Answer: Yeah, it is. And you know, one of the ways to flip that around—that's so true—is to start asking for feedback. So when we're waiting for it, we're on our back foot, so it's just not a great—we all go through the five stages of death. Right? I let you know that you have (and I'm making this up) this up habit of interrupting people in meetings, right? And you want to die for a second because you, like all of us, have a strong value around being loved as we all are, right? So you go through denial and bargaining. "Well, I don't do that well, but I do that..." You go through the whole thing on the path to acceptance. But if you have a trusted relationship, you'll get to acceptance faster, meaning the learning and the growing. And if you ask for it. Be brave and go to people. Say, "Hey, you know what I'm curious about? What is your experience of being on the other side of me? What is one thing I do well, so I know what to keep doing?" Super helpful strategic praise. "And what is one thing I'm doing that might be getting in the way, your way, our way?" Why would we not want to know? So I can promise you people are thinking it, so how beneficial would it be to actually know? Do you want to walk around with spin to your teeth for six months, right? But we have to have trust. Routinize it, 'feedback Fridays...' But to make sure no one has to wonder how they're doing, that kills creativity. Guess what builds your confidence? Actually knowing what you do well and what isn't working, what it's not working for people. So we ask.

Question: What are other things leaders in an organization do that you feel don't work so well?

Answer: So we lead by the Golden Rule, which is, you know, when we were kids, and somebody says to you, "Oh, Stacy, doing to others as you would have done unto you," and you're like, "Oh, that's lovely!" Leadership is do unto others as they would have done unto them. So what that means is, I don't like the term servant leadership, but it does mean other and other orientation of, you know, I'm going to lead you in order to unleash your potential. That's a different path. And John, over here, or Alice to the left, I mean, it's just very different. So I need to figure out what your values are, what motivates you, and what stresses you out. Tell me about your last best day. What do you need for me? So you can have more of those, right? And so yeah, I think that we flip the Golden Rule, and we do unto others as they would have done. And then we get honest with ourselves, I don't think everyone's supposed to lead. That's the truth. I don't think everyone's supposed to. I think it's a calling like a butcher or a candlestick maker. 

You have to take care of yourself first. The action metaphor is overused for a reason, and then, when you're full, you have something to give, but you have to want to give, right? And so I think it's a calling, and I think we misunderstood like, "everybody moves up in the organization." What if some people moved up and did something—some people were the leader people (we're just kind of playing with this at Strong Training Coaching right now), but maybe some people should be groomed into that because it's their gift, and other people not so much. They really struggle.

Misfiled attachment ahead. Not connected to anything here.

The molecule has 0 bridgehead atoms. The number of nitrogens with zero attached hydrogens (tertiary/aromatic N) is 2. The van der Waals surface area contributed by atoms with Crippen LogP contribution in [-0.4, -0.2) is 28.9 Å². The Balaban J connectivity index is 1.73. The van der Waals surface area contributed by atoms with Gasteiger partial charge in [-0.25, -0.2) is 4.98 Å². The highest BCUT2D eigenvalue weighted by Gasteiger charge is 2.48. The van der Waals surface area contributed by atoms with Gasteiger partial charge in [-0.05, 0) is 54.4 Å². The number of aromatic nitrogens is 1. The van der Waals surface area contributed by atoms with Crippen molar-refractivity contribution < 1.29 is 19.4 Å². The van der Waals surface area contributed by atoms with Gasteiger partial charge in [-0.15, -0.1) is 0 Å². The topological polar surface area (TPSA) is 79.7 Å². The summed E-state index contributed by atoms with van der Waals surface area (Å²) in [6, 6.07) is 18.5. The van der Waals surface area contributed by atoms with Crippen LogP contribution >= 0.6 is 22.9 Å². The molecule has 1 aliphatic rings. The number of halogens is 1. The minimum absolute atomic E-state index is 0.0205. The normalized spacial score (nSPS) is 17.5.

Question: So, are there any other areas that you see organizations missing with their people?

Answer: It's going to sound so basic, and I'm just going to say it: See them. So I have at least three clients right now that want to quit their job because no one's asked them how they're doing it over a year. That is crazy (they're not gonna quit because they're working with me). You know this way of working, it's not most people's best way of working, so we cancel the one-on-one because it's awkward, and it's weird, and a coffee would have been better. And I don't give you the feedback because that's even more strange to do it over Zoom.

And so it's to see people—and there's nothing I loved about this pandemic—however, I do appreciate the fact that we have seen into one another's homes, and our pets, and our children, and the way we decorate, and my hope from that is that we will never forget that the people that we're working with are human beings, and they have messy lives. So just see the whole person work with the whole person. It doesn't, by the way, that what I just said is not about—empathy is not about being soft. It is the opposite. It is about seeing you where you are at, so I can meet you there and take you where I want you to go, so I can help you be strong again.

Check Out The Podcast!

Maureen has so much great information from her experience in advertising and leadership coaching. Check out the podcast below to learn more about what it takes to be a successful leader that supports their employees effectively.

Every week we have a marketing professional on our show to share their tips, tricks and lessons learned from their professional experience. Check out some of our other podcast blogs from earlier this year: